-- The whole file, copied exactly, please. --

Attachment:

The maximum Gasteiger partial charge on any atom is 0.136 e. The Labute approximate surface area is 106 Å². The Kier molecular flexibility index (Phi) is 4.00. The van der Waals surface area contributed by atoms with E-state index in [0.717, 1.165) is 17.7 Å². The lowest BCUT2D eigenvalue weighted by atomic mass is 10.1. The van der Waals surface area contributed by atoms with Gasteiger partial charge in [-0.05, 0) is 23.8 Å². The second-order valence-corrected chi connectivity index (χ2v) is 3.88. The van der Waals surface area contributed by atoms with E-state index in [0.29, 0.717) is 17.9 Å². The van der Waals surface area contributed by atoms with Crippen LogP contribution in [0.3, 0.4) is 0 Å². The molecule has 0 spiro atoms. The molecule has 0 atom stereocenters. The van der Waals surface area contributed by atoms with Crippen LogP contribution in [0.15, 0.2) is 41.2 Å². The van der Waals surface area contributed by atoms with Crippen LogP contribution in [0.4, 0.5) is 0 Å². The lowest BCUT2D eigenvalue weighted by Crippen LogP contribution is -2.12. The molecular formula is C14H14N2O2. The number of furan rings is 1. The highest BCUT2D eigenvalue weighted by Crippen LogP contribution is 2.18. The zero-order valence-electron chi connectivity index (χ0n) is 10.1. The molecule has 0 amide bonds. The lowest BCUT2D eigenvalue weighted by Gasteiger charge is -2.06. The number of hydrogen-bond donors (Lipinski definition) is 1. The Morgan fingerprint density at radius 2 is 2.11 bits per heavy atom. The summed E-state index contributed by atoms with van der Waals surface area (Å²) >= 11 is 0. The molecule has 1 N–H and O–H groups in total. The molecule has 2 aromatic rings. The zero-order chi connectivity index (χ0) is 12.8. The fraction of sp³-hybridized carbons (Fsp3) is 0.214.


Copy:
The maximum Gasteiger partial charge on any atom is 0.136 e. The Labute approximate surface area is 106 Å². The Kier molecular flexibility index (Phi) is 4.00. The van der Waals surface area contributed by atoms with E-state index in [0.717, 1.165) is 17.7 Å². The lowest BCUT2D eigenvalue weighted by atomic mass is 10.1. The van der Waals surface area contributed by atoms with Gasteiger partial charge in [-0.05, 0) is 23.8 Å². The second-order valence-corrected chi connectivity index (χ2v) is 3.88. The van der Waals surface area contributed by atoms with E-state index in [0.29, 0.717) is 17.9 Å². The van der Waals surface area contributed by atoms with Crippen LogP contribution in [0.3, 0.4) is 0 Å². The molecule has 0 spiro atoms. The molecule has 0 atom stereocenters. The van der Waals surface area contributed by atoms with Crippen LogP contribution in [0.15, 0.2) is 41.2 Å². The van der Waals surface area contributed by atoms with Crippen LogP contribution in [0.4, 0.5) is 0 Å². The lowest BCUT2D eigenvalue weighted by Crippen LogP contribution is -2.12. The molecular formula is C14H14N2O2. The number of furan rings is 1. The highest BCUT2D eigenvalue weighted by Crippen LogP contribution is 2.18. The zero-order valence-electron chi connectivity index (χ0n) is 10.1. The molecule has 0 amide bonds. The lowest BCUT2D eigenvalue weighted by Gasteiger charge is -2.06. The number of hydrogen-bond donors (Lipinski definition) is 1. The Morgan fingerprint density at radius 2 is 2.11 bits per heavy atom. The summed E-state index contributed by atoms with van der Waals surface area (Å²) >= 11 is 0. The molecule has 1 N–H and O–H groups in total. The molecule has 2 aromatic rings. The zero-order chi connectivity index (χ0) is 12.8. The fraction of sp³-hybridized carbons (Fsp3) is 0.214.